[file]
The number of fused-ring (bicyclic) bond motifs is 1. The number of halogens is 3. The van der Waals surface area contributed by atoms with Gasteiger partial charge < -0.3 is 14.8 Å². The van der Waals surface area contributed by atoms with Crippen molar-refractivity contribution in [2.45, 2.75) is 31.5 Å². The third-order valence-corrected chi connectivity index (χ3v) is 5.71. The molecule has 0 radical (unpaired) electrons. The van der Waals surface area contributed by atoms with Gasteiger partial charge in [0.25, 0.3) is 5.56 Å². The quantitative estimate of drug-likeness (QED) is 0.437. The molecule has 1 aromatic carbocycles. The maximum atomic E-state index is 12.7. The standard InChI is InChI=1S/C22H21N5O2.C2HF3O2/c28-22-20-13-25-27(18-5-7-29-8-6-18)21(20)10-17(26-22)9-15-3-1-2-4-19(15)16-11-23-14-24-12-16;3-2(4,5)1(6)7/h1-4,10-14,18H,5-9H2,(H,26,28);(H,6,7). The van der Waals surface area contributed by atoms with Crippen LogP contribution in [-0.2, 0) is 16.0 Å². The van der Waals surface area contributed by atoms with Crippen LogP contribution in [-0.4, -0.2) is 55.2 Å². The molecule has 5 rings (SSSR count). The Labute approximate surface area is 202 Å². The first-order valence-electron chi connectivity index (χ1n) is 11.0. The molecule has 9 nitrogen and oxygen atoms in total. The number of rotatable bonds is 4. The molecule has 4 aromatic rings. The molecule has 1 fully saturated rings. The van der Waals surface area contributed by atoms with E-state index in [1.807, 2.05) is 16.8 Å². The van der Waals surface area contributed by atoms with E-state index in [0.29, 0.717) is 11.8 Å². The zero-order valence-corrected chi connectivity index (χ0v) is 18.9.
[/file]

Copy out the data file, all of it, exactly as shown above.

The number of fused-ring (bicyclic) bond motifs is 1. The number of halogens is 3. The van der Waals surface area contributed by atoms with Gasteiger partial charge < -0.3 is 14.8 Å². The van der Waals surface area contributed by atoms with Crippen molar-refractivity contribution in [2.45, 2.75) is 31.5 Å². The third-order valence-corrected chi connectivity index (χ3v) is 5.71. The molecule has 0 radical (unpaired) electrons. The van der Waals surface area contributed by atoms with Gasteiger partial charge in [0.25, 0.3) is 5.56 Å². The quantitative estimate of drug-likeness (QED) is 0.437. The molecule has 1 aromatic carbocycles. The maximum atomic E-state index is 12.7. The standard InChI is InChI=1S/C22H21N5O2.C2HF3O2/c28-22-20-13-25-27(18-5-7-29-8-6-18)21(20)10-17(26-22)9-15-3-1-2-4-19(15)16-11-23-14-24-12-16;3-2(4,5)1(6)7/h1-4,10-14,18H,5-9H2,(H,26,28);(H,6,7). The van der Waals surface area contributed by atoms with Crippen LogP contribution in [-0.2, 0) is 16.0 Å². The van der Waals surface area contributed by atoms with Crippen LogP contribution in [-0.4, -0.2) is 55.2 Å². The molecule has 5 rings (SSSR count). The Labute approximate surface area is 202 Å². The first-order valence-electron chi connectivity index (χ1n) is 11.0. The molecule has 9 nitrogen and oxygen atoms in total. The number of rotatable bonds is 4. The molecule has 4 aromatic rings. The molecule has 1 fully saturated rings. The van der Waals surface area contributed by atoms with E-state index in [1.807, 2.05) is 16.8 Å². The van der Waals surface area contributed by atoms with E-state index in [0.29, 0.717) is 11.8 Å². The zero-order valence-corrected chi connectivity index (χ0v) is 18.9.